Everyone has their own definition of rich. Living in an average, two-bedroom apartment in Los Angeles probably doesn't figure in anyone's approximation of contemporary wealth. Yet technically speaking, those who can afford such accommodation are wealthy.
A new analysis from personal finance technology company SmartAsset concludes that it takes $109,543 in annual income to afford an "average" ($2,556 per month) two-bedroom apartment in the city of Los Angeles. The housing data was culled from RentCafe. That kind of household income would place renters in the top 20 percent of earners nationally.
"Los Angeles is one of those areas that require high income," says A.J. Smith, SmartAssets vice president of financial education. She wants prospective Angelenos to ask themselves, "Are you getting enough income to support rent?"
The report assumes that folks should spend 30 percent or less of their income on housing. That's the federal threshold for being "cost-burdened," with that slice of income being "the amount of income that a family could spend and still have enough left over for other nondiscretionary spending," according to the U.S. Census Bureau. "Many big cities require surprisingly large incomes to stay under that percentage," a SmartAsset spokeswoman said via email.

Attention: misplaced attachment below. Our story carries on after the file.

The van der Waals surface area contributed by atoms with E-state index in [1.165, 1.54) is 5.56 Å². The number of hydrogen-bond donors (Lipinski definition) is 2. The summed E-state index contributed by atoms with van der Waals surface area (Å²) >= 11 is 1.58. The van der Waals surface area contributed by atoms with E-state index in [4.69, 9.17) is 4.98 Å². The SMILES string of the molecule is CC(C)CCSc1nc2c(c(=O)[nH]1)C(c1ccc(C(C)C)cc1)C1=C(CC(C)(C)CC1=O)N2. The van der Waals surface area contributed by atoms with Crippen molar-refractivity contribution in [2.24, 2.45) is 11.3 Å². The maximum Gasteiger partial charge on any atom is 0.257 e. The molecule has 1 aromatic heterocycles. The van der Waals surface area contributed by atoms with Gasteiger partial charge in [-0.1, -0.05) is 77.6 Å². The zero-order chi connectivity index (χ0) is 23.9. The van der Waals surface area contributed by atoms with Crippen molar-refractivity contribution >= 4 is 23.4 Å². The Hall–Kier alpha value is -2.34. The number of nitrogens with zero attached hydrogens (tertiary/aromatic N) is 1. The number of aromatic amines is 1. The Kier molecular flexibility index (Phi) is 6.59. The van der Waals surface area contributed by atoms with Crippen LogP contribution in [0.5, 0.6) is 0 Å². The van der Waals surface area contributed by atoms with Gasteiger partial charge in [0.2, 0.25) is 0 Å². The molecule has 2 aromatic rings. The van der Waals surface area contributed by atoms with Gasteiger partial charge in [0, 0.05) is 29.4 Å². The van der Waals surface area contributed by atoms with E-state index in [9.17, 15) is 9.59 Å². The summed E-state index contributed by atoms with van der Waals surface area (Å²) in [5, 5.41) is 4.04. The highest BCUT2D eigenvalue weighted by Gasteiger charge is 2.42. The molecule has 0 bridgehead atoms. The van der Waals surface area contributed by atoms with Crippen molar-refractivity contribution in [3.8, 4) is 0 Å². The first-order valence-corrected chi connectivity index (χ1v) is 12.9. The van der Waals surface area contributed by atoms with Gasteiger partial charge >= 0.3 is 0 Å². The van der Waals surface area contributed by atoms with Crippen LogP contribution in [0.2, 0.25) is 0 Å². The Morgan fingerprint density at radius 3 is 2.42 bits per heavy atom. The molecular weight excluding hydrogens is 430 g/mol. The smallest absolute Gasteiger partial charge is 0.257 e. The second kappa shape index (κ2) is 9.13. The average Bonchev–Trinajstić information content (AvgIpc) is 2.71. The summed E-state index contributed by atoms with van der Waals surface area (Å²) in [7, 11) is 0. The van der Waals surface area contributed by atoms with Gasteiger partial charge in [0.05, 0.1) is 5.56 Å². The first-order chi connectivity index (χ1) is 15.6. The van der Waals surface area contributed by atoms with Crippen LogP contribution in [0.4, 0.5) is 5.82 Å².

"Los Angeles renters are extremely burdened and are having a difficult time making ends meet," says Larry Gross, executive director for the Coalition for Economic Survival. "Because of rents, people are forced to double up and triple up with roommates."
In 2015, Harvard found that one-third of renters in L.A. and Orange counties pay half or more of their income for housing. And SmartAsset found that 10 of the 15 cities across the nation where renters need a six-figure income to rent an average two-bedroom apartment are in California.
There are relative discounts to be found, but they're away from the coast. Riverside requires only $61,329 in household income to rent an average two-bedroom apartment ($1,431). And Atlanta ($53,914), Dallas ($51,600) and Houston ($46,629) have much lower income requirements for renters who want to stay unburdened, according to the analysis.
In terms of income required to avoid that burden, Los Angeles ranked fourth nationally behind San Francisco, New York and Boston. However, the analysis didn't take into account L.A.'s relatively low earnings (the median individual income here is about $28,000), which arguably makes housing here the toughest in the nation.
"There are not enough hours in the day for most people to earn enough money to afford an average apartment here," Gross says.